Education University of Texas at Austin: BA, Government; South Texas College of Law - Houston: Doctor of Jurisprudence
Experience Anti-Defamation League – Board of Directors; Executive Committee; Co-Chair of Education Committee; Glass Leadership Institute Graduate and Co-Chair; Leadership 20/20 Committee; FBI - Citizens Academy Graduate Law School Young Alumni Council
Twitter @SamJohnsonTX3
Campaign Phone (972) 836-9690
Immigration is an issue that is very personal to me – one that very directly and inexorably impacts my family. US immigration policy must have three main focuses: (i) keeping families in our communities together, (ii) helping immigrants remain self-sufficient and contributing to society and the economy, and (iii) preserving national security.

Dreamers and other law-abiding undocumented immigrants should have access to an expedited work visa-to-citizenship program so these people who are Americans, regardless of where they were born, can work, help their families thrive, keep paying taxes and contributing to American culture.

The US also needs to overhaul its system of governance and logistics for processing immigration requests, working with all communities, various industries, and even other nations to develop a faster, less costly, and more efficient system that still achieves security while protecting humanitarian concerns.
In my Law of Armed Conflict class in law school, I studied extensively the incalculable factors that go into the decision to engage in armed conflict, as well as the potential fallout of such a decision. To put American lives at risk in military action must be a decision made only to advance the security of freedom and liberty here at home in the US. This may have broad application – either a reactive response or a long-term plan to ensure stability elsewhere in the world for the ultimate benefit and security of the US. However, as Rev. Dr. Martin Luther King, Jr. said, “injustice anywhere is a threat to justice everywhere.” As such, America must also act under the right circumstances to secure for others safety and freedom from crimes against humanity. Indeed, doing so makes the US more secure from external and internal threats. Where we see atrocities being committed against innocents and we have the ability to help them, I believe we have a calling to do so.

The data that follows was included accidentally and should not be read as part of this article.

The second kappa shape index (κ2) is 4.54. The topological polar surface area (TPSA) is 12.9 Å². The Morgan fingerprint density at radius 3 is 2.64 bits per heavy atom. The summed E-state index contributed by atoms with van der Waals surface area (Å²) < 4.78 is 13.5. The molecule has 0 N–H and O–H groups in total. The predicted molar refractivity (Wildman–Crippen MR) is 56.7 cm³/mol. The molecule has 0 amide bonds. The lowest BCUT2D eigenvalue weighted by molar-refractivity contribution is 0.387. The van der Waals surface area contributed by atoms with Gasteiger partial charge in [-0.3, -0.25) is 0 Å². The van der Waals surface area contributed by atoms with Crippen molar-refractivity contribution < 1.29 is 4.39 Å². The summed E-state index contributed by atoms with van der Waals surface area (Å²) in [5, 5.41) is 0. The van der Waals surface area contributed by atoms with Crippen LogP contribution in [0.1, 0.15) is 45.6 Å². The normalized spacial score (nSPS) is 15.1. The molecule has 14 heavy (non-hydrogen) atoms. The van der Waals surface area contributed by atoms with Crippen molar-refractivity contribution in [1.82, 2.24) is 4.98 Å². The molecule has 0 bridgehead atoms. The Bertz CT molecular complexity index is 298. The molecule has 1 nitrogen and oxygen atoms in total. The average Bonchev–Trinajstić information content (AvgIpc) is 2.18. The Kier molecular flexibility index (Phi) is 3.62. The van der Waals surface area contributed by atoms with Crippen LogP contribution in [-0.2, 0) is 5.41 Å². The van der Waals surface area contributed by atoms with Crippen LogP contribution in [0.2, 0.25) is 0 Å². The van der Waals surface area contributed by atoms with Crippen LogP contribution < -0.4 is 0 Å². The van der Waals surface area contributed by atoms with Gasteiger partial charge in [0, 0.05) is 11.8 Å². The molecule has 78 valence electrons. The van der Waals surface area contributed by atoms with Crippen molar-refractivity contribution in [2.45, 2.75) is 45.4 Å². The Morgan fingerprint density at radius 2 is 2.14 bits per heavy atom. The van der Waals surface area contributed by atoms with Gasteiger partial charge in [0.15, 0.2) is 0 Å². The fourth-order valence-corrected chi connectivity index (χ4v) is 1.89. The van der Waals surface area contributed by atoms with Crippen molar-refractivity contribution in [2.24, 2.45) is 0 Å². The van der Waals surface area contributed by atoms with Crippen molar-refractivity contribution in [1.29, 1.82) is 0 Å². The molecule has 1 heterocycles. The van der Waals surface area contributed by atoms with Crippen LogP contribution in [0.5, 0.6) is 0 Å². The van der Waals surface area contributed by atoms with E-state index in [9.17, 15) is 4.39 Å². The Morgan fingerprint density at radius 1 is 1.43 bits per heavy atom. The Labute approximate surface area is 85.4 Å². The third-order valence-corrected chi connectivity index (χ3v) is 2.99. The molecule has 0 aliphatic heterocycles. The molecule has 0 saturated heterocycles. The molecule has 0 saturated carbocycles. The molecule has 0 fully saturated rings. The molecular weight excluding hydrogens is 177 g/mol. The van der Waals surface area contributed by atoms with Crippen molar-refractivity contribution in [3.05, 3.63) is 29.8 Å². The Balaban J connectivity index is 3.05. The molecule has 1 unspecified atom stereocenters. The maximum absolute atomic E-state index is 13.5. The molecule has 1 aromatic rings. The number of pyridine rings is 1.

Our tax code is an important reflection of our priorities as a country, and we must continue to use tax incentives to propel Americans to achieve in education, entrepreneurship, and charitable giving. When our families and workers are thriving – when they have full bellies and roofs over their heads – they are able to volunteer, to innovate, and to support the economy. Thus, I support policies such as increasing the minimum wage, assuring family leave, and public pre-k to give American families the flexibility to succeed financially. I believe we benefit economically when our legislators focus on collaborators with workers, labor unions, and businesses to ensure that employees – the backbone of our economy – are able to take care of themselves and their families. In sum, I support policies that protect employees, ensure a healthy, thriving middle class, and allow Americans to better their situations in a way that is meaningful to them.